Kindler Shakes Up Pfizer: Katen Leaves
A long fight between the three vice chairmen of Pfizer, which led to Mr. Kindler's promotion to CEO, has now ended with Ms. Katen leaving the company.
Mr. Kindler stated in a company press release that "Vice Chairman Karen Katen has reflected on both her professional and personal goals, and she will be leaving the company to pursue other opportunities."
To those who have followed this blog this development may not come as a surprise, see my post How Mr. Kindler Outmaneuvered Everyone to Become Pfizer CEO.
And to claim, like But Shaojing Tong, an analyst at Mehta Partners, that he was surprised Katen was leaving "so abruptly" is outright ridiculous.
This was a life and death fight, including an anonymous letter to the board of directors criticizing Mr. Kindler's leadership qualities, and in the end any such fight will result in the demise of the key opponent. That opponent, it turns out, was Ms. Katen.
Meanwhile, encouraged by recent events, according to Associated Press, "The AFL-CIO on Tuesday asked Pfizer Inc. to dump board chairman Henry McKinnell, who was replaced as the company's chief executive last month -- 19 months ahead of schedule. In a letter to the chair of Pfizer's Corporate Governance Committee, the union said that under McKinnell's leadership the company has lost more than $50 billion in market value and that he should be relieved of his duties and replaced with an independent board chair who hasn't previously served on the drug maker's board."
With Ms. Katen gone this leaves Mr. Kindler alone with his other opponent, Mr. Shedlarz. And true to form, the loyal loser who bows to his new emperor, is richly rewarded.
According to Pfizer, "Mr. Kindler said that David Shedlarz, vice chairman, will be assuming expanded responsibilities. Mr. Shedlarz's additional responsibilities will include Pfizer Global Manufacturing, and worldwide strategic planning, licensing and business development and technology. "To his new role as my principal deputy, [my bold letters] David brings strategic insight, years of experience inour industry and many important accomplishments achieved during hisdistinguished career at Pfizer," said Mr. Kindler."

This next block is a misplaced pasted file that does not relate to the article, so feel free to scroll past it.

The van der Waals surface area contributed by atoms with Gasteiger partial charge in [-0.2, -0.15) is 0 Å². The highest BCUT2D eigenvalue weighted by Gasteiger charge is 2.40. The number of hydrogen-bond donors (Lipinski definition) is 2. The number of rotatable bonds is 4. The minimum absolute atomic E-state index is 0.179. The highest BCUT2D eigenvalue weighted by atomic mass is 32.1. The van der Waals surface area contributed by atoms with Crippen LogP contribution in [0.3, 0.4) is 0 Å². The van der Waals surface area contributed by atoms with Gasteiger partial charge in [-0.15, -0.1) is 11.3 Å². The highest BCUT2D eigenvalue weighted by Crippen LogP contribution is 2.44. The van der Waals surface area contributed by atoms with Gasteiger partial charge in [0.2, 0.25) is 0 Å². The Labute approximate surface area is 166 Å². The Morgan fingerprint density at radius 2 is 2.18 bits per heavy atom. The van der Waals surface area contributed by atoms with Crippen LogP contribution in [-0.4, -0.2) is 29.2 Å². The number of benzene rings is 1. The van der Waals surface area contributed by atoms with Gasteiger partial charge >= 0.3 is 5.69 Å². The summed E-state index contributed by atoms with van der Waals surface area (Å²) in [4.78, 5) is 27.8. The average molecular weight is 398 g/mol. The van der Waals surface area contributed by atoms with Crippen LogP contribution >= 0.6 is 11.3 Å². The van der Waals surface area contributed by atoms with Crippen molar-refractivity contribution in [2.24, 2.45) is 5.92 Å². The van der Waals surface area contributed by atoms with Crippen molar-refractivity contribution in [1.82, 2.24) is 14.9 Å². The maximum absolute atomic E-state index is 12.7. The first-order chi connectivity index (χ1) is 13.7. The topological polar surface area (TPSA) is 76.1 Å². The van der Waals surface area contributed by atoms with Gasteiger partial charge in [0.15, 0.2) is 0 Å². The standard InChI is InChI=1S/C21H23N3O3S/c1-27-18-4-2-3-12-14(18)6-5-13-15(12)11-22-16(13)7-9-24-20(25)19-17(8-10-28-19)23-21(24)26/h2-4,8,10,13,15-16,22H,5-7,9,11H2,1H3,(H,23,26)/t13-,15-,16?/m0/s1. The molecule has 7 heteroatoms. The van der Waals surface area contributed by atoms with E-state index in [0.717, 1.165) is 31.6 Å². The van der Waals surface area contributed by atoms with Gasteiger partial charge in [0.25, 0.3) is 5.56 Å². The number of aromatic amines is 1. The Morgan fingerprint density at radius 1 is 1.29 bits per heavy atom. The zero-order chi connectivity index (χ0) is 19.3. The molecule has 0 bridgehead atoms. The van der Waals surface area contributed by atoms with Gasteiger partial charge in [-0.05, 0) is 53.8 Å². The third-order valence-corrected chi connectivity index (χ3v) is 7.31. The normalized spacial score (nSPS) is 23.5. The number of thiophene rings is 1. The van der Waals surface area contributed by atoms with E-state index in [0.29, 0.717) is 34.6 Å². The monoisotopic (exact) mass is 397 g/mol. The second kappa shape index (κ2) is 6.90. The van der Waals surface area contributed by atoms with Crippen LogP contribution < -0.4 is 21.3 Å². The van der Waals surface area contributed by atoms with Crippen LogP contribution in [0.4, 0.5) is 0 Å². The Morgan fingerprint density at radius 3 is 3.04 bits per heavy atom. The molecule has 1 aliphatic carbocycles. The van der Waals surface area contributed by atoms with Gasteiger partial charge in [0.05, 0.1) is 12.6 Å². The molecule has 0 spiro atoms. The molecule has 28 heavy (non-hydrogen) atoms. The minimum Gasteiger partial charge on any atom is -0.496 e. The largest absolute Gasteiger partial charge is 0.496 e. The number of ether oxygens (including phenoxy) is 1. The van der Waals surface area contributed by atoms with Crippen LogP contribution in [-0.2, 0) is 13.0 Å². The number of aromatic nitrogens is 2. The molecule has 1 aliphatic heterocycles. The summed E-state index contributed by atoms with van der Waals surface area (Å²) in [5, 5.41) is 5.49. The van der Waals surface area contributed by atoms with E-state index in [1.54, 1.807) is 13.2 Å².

So here we have the new team. Shedlarz and Kindler.
To their help they will have Ian Reed, who takes over Ms. Katen's old job. Mr. Read has been president of Pfizer's Europe, Canada, Africa, Middle East and Latin America division.
According to Bloomberg News, "Jeff Kindler has been on the job for 15 days and already there is a notion that he is quite decisive and perhaps to some degree is attempting to de-layer the organization,'' said Tony Butler, an analyst with Lehman Brothers in New York, in a telephone interview today."
Yesterday the Star Ledger wrote the following prophetic words (I also remember laying the ground for these thoughts when I met with this newspaper last week):
"When Jeffrey Kindler was named chief executive of Pfizer late last month, he issued a statement that included the usual niceties about working with "a wonderful group of colleagues around the world."
But he also promised to shake things up.
"The pharmaceutical industry is undergoing unprecedented change," he said in Pfizer's July 28 press release announcing Kindler would immediately replace longtime CEO Hank McKinnell. "In response, we will transform virtually every aspect of how we do business."
He said he wants to make the No.1 prescription drugmaker "more efficient and cost-effective." He wants to "reduce organizational layers to speed decision-making." And he talked about the need to "continuously review our go-to-market strategies."
When the boards of major corporations want continuity, they replace CEOs with veteran insiders. When they want change, they go with an outsider."
Mr. Kindler wasn't chosen because he was a lawyer. He was selected because the board of directors were fed up with the old guard at Pfizer. With Ms. Katen gone and Shedlarz bowing to Kindler, that spell has finally been broken.